The Chief Justice Can Call Witnesses

by | Jan 30, 2020 | The Recent Modern Age, Legal History

Marshall would never stand for impeachment without witnesses

Would John Marshall, our most influential Chief Justice (1755-1835), have stood for a trial without witnesses?

Under the Constitution, the Vice President presides over the Senate — except during presidential impeachment trials. The Vice President would inherit the President’s position if the trial led to conviction, so the Founders feared the VP’s bias. Who then? An obvious choice would be the President pro tempore of the Senate: the Senator who presides in the Vice President’s absence. Or the Senate could elect another Senator. But instead of those natural choices, the Founding Fathers reached out of Congress and chose the Chief Justice of the United States. Why?

If the Founding Fathers had wanted presidential impeachments run by a non-entity, with no authority, they would have chosen a Senator. They chose the nation’s highest judge because they wanted the presiding officer to ensure justice and faith in the process, the way judges do.

The Senators are essentially jurors, while the Chief Justice runs the case. Except on the final question of conviction, which the Constitution reserves to the Senators, the Chief Justice can choose whether to enforce Senate votes and follow Senate rules.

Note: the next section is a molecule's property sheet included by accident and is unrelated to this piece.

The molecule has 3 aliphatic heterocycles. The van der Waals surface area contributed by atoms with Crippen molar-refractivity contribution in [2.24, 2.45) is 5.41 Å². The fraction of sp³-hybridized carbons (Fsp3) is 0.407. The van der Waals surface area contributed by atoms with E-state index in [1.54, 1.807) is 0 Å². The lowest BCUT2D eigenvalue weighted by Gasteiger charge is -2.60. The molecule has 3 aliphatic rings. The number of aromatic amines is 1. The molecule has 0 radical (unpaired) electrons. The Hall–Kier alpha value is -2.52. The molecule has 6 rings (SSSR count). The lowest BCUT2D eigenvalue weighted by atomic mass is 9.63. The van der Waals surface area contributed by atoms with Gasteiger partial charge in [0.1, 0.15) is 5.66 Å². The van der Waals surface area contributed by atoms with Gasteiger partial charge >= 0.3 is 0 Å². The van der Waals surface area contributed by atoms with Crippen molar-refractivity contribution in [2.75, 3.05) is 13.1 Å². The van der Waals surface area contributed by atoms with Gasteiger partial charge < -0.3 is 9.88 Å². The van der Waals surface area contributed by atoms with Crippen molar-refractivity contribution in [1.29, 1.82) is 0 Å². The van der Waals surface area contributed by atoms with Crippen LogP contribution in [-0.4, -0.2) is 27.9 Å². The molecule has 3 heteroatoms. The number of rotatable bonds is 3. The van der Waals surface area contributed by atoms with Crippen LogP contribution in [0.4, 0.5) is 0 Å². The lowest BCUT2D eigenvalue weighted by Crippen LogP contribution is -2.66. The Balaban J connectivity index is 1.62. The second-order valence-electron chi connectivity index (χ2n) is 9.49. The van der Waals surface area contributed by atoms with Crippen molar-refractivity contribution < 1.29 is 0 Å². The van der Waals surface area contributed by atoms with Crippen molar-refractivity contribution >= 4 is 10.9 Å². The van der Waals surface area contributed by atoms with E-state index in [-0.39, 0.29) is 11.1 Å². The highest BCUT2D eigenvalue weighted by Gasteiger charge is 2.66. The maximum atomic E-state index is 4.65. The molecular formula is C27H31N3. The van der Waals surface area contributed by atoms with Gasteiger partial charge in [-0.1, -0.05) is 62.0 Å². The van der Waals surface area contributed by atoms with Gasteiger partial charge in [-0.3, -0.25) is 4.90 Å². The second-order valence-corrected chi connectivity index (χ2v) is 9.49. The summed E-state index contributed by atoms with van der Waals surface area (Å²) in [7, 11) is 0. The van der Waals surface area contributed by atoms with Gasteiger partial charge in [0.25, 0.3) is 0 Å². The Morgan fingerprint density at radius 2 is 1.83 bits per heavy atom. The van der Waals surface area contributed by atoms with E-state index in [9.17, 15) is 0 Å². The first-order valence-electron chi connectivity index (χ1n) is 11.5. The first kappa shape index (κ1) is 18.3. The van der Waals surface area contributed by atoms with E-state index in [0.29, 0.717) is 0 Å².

impeachment, witnesses, and the great seal of the Supreme CourtA good judge does not exercise more power than necessary. The Chief Justice has accepted the Senate’s procedures and decisions, until today. Today, he must have felt an exercise of power necessary, when he refused to allow Senator Rand Paul’s questions about the whistle-blower. (Roberts presumably sought to maintain legally-required protection of the whistle-blower’s identity.) Chief Justice Roberts can also refuse to enforce a GOP vote to exclude witnesses. And he should, to ensure a fair trial and faith in America’s government.

© 2020 by David W. Tollen


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